What we learned on TRS from the FT Comments section

It is to everyone’s benefit when capital markets professionals show how the markets really work, and sometimes they are the only people who actually know. In a recent Financial Times article on Total Return Swaps, the comments section revealed valuable inner mechanics.

During our 15 minutes of media fame last week, the FT’s Robert Armstrong wrote Archegos debacle reveals hidden risk of banks’ lucrative swaps business with a nice quote from Finadium. The article walked the line between helping educate the general public on TRS and adding technical details that market professionals would appreciate. We often find that there is no winning this game: either the public gets confused by technicalities or the professionals get annoyed at generalist commentary.

What resulted from Armstrong’s piece was comments on how the TRS market works, and these were excellent. Of note:

  1. More confirmation that PBs have been pushing TRS over cash financing: “Swaps, especially, have been the darling of most PBs in the last 10 years. I have heard MDs telling their traders that if they were talking to a client wanting to trade cash and were not trying to convince them to go on swap instead they could expect to be fired. Also seen many beautiful PowerPoint presentations about how much revenue was there to be had if they enhanced their ‘synthetic PB’ offerings.”
  2. Lack of reporting is a key point: “The issue is not the product, but the lack of reporting of exposure via the product (ignoring the parasitic nature of Archego’s strategy, and the IB’s aggressive risk management). Please do not miss the point. Informed reporting preferable to disinformation.”
  3. Tail risk is increasingly becoming middle risk. In other words, what were thought to be extreme, unusual events are now much more common.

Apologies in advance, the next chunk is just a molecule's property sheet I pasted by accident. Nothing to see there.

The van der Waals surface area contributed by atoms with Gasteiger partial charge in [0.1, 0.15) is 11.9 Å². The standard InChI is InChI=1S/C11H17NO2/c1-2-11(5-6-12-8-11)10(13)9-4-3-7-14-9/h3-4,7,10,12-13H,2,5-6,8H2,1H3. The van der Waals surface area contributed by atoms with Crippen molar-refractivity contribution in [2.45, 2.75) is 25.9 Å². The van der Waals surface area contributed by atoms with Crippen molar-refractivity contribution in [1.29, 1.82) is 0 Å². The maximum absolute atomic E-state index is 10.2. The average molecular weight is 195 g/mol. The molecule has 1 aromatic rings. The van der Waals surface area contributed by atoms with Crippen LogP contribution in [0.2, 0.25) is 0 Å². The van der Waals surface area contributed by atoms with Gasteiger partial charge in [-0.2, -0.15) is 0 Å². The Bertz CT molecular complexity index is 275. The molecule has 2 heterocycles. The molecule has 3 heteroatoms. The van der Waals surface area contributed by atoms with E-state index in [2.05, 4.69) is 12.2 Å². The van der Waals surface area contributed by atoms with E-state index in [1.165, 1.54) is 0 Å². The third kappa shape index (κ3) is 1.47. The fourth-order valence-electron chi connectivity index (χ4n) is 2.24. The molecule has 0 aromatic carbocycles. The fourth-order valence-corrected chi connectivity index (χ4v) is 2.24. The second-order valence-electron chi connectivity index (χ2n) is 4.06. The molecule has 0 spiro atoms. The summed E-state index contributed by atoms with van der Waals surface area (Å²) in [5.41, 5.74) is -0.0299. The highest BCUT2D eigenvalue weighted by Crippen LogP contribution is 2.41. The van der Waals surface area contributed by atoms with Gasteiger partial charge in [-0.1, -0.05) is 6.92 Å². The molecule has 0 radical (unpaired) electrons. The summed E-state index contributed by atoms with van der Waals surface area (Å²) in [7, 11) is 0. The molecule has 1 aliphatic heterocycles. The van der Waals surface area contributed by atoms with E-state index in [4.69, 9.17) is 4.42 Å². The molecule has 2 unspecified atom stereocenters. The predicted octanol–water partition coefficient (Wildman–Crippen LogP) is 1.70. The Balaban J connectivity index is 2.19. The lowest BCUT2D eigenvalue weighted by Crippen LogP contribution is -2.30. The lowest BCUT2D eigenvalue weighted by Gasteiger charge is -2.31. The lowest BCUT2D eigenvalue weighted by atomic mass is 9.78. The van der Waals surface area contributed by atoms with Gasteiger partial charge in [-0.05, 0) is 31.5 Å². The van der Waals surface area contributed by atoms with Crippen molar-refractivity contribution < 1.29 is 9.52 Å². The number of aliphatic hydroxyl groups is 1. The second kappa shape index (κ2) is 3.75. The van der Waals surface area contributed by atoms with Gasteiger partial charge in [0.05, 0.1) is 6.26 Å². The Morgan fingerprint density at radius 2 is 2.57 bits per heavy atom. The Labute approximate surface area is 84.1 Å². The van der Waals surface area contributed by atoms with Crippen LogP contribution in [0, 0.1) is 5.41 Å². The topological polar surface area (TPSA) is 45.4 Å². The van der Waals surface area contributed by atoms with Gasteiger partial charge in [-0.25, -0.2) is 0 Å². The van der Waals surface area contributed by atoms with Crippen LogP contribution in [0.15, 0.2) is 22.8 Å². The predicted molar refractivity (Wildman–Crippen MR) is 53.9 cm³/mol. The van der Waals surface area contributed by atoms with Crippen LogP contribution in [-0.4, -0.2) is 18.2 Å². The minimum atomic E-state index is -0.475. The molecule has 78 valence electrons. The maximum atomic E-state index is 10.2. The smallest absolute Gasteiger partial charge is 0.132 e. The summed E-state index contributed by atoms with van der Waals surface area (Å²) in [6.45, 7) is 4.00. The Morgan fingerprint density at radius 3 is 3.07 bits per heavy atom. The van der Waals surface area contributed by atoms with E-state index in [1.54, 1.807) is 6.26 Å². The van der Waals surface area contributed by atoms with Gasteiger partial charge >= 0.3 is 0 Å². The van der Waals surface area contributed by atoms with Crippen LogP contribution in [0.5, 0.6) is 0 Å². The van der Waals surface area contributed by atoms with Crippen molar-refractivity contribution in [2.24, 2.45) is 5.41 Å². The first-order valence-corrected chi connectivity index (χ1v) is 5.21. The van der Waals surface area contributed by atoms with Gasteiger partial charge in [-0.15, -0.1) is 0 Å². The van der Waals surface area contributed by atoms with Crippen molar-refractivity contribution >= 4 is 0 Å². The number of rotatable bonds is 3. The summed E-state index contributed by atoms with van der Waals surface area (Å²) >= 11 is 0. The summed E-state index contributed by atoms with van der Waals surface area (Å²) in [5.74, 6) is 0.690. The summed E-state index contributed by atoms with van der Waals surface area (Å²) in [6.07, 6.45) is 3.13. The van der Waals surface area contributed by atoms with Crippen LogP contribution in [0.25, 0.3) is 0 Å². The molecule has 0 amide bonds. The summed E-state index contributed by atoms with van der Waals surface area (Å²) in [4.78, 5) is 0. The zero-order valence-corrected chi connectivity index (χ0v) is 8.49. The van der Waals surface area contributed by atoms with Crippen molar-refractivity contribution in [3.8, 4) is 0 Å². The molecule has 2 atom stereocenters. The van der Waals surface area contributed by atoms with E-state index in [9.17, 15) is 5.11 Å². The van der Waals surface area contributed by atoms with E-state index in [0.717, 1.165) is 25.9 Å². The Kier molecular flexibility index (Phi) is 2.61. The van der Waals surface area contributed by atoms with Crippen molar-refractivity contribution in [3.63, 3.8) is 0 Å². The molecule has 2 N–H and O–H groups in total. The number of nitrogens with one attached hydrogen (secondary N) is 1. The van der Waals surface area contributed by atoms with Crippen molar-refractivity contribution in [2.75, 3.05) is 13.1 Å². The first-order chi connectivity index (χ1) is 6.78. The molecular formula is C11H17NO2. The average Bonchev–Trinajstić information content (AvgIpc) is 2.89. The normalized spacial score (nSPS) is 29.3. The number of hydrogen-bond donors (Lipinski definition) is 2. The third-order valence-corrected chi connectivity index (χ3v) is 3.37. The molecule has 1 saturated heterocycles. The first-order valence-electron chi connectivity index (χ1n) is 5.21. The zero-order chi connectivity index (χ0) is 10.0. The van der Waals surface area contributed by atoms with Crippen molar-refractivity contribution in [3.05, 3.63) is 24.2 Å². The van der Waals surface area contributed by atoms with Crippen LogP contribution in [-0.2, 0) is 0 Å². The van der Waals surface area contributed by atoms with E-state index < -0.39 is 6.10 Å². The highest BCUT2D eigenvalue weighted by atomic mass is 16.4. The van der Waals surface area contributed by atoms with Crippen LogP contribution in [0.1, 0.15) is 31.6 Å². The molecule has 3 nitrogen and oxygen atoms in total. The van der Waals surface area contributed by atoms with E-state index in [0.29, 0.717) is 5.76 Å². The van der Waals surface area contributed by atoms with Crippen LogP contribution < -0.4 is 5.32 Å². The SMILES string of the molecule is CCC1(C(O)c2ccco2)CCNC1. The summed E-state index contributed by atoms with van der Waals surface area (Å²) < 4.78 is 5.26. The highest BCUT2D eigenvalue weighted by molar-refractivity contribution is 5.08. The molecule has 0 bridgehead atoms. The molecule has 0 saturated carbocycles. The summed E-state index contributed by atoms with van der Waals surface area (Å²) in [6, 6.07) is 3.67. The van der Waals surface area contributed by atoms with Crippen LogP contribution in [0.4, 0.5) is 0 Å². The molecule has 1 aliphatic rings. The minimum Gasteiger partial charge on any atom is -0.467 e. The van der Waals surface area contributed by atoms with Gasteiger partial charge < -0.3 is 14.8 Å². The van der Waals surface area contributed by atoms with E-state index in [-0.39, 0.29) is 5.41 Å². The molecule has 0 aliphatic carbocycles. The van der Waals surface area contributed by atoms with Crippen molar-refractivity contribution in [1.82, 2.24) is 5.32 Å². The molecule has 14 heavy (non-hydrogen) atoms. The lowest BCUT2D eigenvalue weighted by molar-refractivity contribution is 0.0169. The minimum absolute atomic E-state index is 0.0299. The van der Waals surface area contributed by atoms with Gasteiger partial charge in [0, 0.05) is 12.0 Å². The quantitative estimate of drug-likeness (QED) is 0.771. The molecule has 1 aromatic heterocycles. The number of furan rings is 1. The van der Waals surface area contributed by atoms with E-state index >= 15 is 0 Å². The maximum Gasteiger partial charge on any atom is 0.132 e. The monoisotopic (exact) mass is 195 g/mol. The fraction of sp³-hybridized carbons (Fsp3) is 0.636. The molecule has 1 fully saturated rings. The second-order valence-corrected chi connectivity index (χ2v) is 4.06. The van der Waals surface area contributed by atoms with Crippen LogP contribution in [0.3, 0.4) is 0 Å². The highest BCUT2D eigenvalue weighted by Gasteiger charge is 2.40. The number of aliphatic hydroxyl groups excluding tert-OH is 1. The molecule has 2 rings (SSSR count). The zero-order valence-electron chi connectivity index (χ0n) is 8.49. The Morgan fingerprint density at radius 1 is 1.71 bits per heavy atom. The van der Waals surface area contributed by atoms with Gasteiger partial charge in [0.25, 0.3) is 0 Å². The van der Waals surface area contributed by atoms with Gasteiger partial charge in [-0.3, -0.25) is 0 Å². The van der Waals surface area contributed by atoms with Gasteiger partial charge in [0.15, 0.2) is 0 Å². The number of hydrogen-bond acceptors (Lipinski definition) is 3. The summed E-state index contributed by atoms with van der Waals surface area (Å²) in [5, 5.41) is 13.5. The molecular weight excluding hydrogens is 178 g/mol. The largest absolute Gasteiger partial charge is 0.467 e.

4. TRS data may be there if anyone might look: “Swaps must be reported to trade repositories. so the regulator has the data to see concentration risk building up. For what are the data good if nobody realizes the size of swaps from this one customer? I thought for exact this scenario to avoid it was implemented.”
  5. Shariah compliant products and TRS: “I wonder how many people are aware that TRS are extensively used to make strictly non-Shariah products appear Shariah-compliant. It is not a scandal waiting to happen: it has been happening for over a decade. It will only hit the headlines when a few million Shariah investors lose their collective shirt, and then find out that their investments were not even Shariah!”
  6. Many references to Long-Term Capital Management: “Anyone remember LTCM? They used TRS to get exposure to the Russian and other EMG debt instruments, which of course blew up, thereby blowing up LTCM and threatening the financial system before the Fed stepped in.
  7. A Jones Day article noted a 2008 judicial case on TRS where TRS were considered equivalent to cash equities if they were to be cash settled. See The CSX Decision Regarding Beneficial Ownership and Group Formation.
  8. Archegos could have produced significant cash in the price run up of VIAC but got hit as the price declined: “On the way up to $100 per share from $20 or $40 he resets the equity swaps and generates a lot of P&L into cash which he seemed to continue leveraging up. $50bn or $100bn of high priced concentrated positions and then you are all invested and one of your large positions drops from $100 to $66 you need put up margin daily to reset equity swaps.

There were also some technical corrections to the article that we agreed with, particularly on margin periods (daily, not monthly). The FT incorporated some of these corrections in the article. Nicely done, commenters.

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